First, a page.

States cook up own takes on Obamacare

Decide whether to reject reforms

States have scant precedent to rely on as they shape the twin pillars of President Obama’s health care law, an uncertainty that has resulted in what one Iowa official described as 50 discrete “laboratories.”

As it stands, 14 states intend to balk at both of the reforms in the law that are set to take effect in 2014, according to the nonpartisan Kaiser Family Foundation, which studies health policy.

Specifically, these states will reject an optional expansion of the Medicaid program within their borders and let the federal government run the virtual marketplace, or “exchange,” where eligible residents without employer-based insurance may buy health plans with the help of tax credits. Mississippi may have taken the most tortured approach, after Gov. Phil Bryant quashed an attempt by his own state’s insurance commissioner to set up a state-run exchange.

Conversely, the foundation’s data shows that 15 states and the District of Columbia have decided to run their exchanges themselves and expand Medicaid, while the remaining states plan to use a mixed approach or have not made up their minds on the Medicaid expansion.

New Jersey and Florida joined the growing ranks of Republican-governed states that will expand Medicaid, meaning just more than half of the nation’s population — roughly 185 million Americans — live in places that are planning to expand the program to those who earn 138 percent of the federal poverty level, according to a Washington Times analysis of the foundation’s data and census estimates.

It will take some time for states to figure out if they have chosen the best way forward under the Affordable Care Act, in view of the long-range goals and politically charged feelings about Mr. Obama’s signature domestic achievement, analysts said.

Governors and state lawmakers, they said, may have to adapt on the fly or learn from each other as they forge ahead with health reforms of unprecedented scope.

“There’s really nothing quite like this,” said Glenn A. Tung, the associate dean for clinical affairs at Brown University.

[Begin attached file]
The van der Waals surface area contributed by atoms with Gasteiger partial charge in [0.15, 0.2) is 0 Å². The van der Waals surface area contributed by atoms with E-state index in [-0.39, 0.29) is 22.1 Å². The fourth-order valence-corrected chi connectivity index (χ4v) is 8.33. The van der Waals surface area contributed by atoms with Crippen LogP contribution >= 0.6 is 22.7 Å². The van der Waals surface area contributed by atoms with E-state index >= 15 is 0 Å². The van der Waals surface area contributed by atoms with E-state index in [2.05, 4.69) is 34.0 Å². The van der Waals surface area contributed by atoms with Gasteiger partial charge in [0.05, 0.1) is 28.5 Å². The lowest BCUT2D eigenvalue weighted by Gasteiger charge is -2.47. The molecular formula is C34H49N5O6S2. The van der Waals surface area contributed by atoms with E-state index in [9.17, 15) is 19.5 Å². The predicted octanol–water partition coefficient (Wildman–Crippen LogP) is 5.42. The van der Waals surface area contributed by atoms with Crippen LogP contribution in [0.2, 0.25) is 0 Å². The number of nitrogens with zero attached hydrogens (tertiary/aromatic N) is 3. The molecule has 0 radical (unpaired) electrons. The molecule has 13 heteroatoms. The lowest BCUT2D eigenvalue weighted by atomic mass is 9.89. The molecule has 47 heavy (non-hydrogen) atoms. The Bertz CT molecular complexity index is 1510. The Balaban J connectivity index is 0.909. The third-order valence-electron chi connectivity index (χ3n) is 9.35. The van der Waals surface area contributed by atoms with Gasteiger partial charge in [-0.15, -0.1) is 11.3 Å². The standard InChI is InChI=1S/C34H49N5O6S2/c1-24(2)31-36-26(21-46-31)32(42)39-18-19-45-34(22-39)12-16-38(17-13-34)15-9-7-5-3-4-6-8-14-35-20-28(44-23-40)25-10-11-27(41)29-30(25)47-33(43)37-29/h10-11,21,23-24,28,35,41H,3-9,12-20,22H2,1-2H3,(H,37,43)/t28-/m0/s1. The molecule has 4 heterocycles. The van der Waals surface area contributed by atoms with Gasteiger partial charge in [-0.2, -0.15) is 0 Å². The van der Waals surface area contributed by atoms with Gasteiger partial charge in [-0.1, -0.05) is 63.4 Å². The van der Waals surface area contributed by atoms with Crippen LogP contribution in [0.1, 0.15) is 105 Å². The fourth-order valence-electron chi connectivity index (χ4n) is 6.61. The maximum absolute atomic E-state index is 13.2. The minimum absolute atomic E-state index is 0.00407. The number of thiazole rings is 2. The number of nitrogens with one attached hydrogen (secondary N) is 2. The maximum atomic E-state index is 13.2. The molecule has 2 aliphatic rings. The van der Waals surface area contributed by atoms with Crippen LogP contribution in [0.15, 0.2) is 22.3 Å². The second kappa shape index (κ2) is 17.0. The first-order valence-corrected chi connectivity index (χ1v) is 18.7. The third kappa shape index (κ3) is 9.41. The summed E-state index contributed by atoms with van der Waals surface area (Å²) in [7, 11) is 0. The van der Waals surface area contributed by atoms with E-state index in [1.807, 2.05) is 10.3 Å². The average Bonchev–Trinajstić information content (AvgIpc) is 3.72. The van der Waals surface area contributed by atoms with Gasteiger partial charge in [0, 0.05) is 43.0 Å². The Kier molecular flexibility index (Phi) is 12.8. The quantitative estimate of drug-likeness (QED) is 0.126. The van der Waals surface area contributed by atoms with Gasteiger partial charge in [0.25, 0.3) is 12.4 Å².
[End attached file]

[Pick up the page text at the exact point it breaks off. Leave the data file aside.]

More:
The buffet of choices under “Obamacare” was both intentional and the result of the Supreme Court’s ruling on the law, which allowed states to decline the Medicaid expansion without forfeiting all of their federal funding for the program.

By design, states could choose to run an exchange on their own, let the Department of Health and Human Services run it for them or enter a partnership with the Obama administration. Applications for a partnership had to be submitted by mid-February, effectively locking in the states for months of groundwork on a specific type of exchange. Adding to the complexity, states that opted to run their own exchanges may end up with models that differ widely from each other.

Analysts also said it is difficult to predict if this patchwork of approaches to implementation will disrupt the key goals of Mr. Obama’s reforms.

“It depends on who you ask,” said Sarah Dash, a project director with the Center on Health Insurance Reforms at Georgetown University.

On one hand, the Obama administration probably did not anticipate that 26 states would defer to a federally run exchange instead of running it themselves, she said. And yet, she added, some people felt a blanket federal exchange would have been a good idea.

Henry J. Aaron, a senior fellow at the Brookings Institution, said it will be hard to discern whether each state has implemented the law to its full potential, and “evidence on what constitutes a good practice will be hedged and subject to controversy.”

“There will be glitches and unanticipated problems and, in all likelihood, a very rough few months,” he added. “The question will be whether enough jurisdictions can get by these first few months, show that problems can be surmounted, and point the way for other jurisdictions.”

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